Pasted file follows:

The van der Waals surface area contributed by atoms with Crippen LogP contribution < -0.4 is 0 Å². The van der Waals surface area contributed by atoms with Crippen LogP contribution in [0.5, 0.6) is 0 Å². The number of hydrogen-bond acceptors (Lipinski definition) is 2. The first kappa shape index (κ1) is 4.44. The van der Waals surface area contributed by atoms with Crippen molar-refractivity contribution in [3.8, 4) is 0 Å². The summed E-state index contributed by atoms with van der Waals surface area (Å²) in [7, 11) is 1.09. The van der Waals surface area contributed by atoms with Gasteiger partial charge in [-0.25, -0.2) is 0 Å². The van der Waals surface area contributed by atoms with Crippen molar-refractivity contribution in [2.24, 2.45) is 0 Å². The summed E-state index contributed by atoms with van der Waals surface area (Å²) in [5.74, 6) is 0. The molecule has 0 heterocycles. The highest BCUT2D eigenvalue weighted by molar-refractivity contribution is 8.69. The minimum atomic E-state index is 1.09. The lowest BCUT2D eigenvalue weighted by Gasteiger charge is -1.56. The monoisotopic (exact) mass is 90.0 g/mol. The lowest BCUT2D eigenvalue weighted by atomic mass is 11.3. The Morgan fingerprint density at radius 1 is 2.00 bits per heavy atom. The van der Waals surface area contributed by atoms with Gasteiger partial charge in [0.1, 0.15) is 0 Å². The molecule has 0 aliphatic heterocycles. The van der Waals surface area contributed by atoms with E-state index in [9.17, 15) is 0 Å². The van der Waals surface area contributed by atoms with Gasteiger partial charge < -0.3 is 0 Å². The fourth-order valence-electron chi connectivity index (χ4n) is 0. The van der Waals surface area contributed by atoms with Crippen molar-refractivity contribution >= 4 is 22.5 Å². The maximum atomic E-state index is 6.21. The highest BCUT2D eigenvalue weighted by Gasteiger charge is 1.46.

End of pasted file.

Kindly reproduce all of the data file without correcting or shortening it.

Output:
The van der Waals surface area contributed by atoms with Crippen LogP contribution < -0.4 is 0 Å². The van der Waals surface area contributed by atoms with Crippen LogP contribution in [0.5, 0.6) is 0 Å². The number of hydrogen-bond acceptors (Lipinski definition) is 2. The first kappa shape index (κ1) is 4.44. The van der Waals surface area contributed by atoms with Crippen molar-refractivity contribution in [3.8, 4) is 0 Å². The summed E-state index contributed by atoms with van der Waals surface area (Å²) in [7, 11) is 1.09. The van der Waals surface area contributed by atoms with Gasteiger partial charge in [-0.25, -0.2) is 0 Å². The van der Waals surface area contributed by atoms with Crippen molar-refractivity contribution in [2.24, 2.45) is 0 Å². The summed E-state index contributed by atoms with van der Waals surface area (Å²) in [5.74, 6) is 0. The molecule has 0 heterocycles. The highest BCUT2D eigenvalue weighted by molar-refractivity contribution is 8.69. The minimum atomic E-state index is 1.09. The lowest BCUT2D eigenvalue weighted by Gasteiger charge is -1.56. The monoisotopic (exact) mass is 90.0 g/mol. The lowest BCUT2D eigenvalue weighted by atomic mass is 11.3. The Morgan fingerprint density at radius 1 is 2.00 bits per heavy atom. The van der Waals surface area contributed by atoms with Gasteiger partial charge in [0.1, 0.15) is 0 Å². The molecule has 0 aliphatic heterocycles. The van der Waals surface area contributed by atoms with E-state index in [9.17, 15) is 0 Å². The van der Waals surface area contributed by atoms with Gasteiger partial charge < -0.3 is 0 Å². The fourth-order valence-electron chi connectivity index (χ4n) is 0. The van der Waals surface area contributed by atoms with Crippen molar-refractivity contribution >= 4 is 22.5 Å². The maximum atomic E-state index is 6.21. The highest BCUT2D eigenvalue weighted by Gasteiger charge is 1.46.